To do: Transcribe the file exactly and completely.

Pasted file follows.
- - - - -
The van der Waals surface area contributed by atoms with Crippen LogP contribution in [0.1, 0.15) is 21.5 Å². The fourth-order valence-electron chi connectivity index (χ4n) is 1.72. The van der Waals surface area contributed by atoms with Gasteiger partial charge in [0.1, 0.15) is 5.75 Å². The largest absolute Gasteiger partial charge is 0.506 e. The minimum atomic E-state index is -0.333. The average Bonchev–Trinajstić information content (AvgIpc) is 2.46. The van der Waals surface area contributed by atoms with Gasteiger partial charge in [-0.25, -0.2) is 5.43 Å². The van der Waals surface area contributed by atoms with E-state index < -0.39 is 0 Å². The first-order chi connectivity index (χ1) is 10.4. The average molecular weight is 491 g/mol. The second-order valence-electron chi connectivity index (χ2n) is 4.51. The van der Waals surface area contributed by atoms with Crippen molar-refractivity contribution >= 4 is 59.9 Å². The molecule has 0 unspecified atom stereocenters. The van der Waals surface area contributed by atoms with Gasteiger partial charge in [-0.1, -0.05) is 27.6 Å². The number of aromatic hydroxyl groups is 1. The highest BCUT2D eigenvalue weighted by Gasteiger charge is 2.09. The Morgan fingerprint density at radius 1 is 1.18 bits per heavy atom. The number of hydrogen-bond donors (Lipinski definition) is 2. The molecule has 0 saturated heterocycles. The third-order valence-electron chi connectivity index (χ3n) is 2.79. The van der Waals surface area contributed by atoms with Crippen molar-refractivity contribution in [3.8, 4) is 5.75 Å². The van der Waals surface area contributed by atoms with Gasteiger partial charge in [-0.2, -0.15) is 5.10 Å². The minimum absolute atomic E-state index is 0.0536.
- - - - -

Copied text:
The van der Waals surface area contributed by atoms with Crippen LogP contribution in [0.1, 0.15) is 21.5 Å². The fourth-order valence-electron chi connectivity index (χ4n) is 1.72. The van der Waals surface area contributed by atoms with Gasteiger partial charge in [0.1, 0.15) is 5.75 Å². The largest absolute Gasteiger partial charge is 0.506 e. The minimum atomic E-state index is -0.333. The average Bonchev–Trinajstić information content (AvgIpc) is 2.46. The van der Waals surface area contributed by atoms with Gasteiger partial charge in [-0.25, -0.2) is 5.43 Å². The van der Waals surface area contributed by atoms with E-state index < -0.39 is 0 Å². The first-order chi connectivity index (χ1) is 10.4. The average molecular weight is 491 g/mol. The second-order valence-electron chi connectivity index (χ2n) is 4.51. The van der Waals surface area contributed by atoms with Crippen molar-refractivity contribution >= 4 is 59.9 Å². The molecule has 0 unspecified atom stereocenters. The van der Waals surface area contributed by atoms with Gasteiger partial charge in [-0.1, -0.05) is 27.6 Å². The number of aromatic hydroxyl groups is 1. The highest BCUT2D eigenvalue weighted by Gasteiger charge is 2.09. The Morgan fingerprint density at radius 1 is 1.18 bits per heavy atom. The number of hydrogen-bond donors (Lipinski definition) is 2. The molecule has 0 saturated heterocycles. The third-order valence-electron chi connectivity index (χ3n) is 2.79. The van der Waals surface area contributed by atoms with Crippen molar-refractivity contribution in [3.8, 4) is 5.75 Å². The van der Waals surface area contributed by atoms with Gasteiger partial charge in [-0.2, -0.15) is 5.10 Å². The minimum absolute atomic E-state index is 0.0536.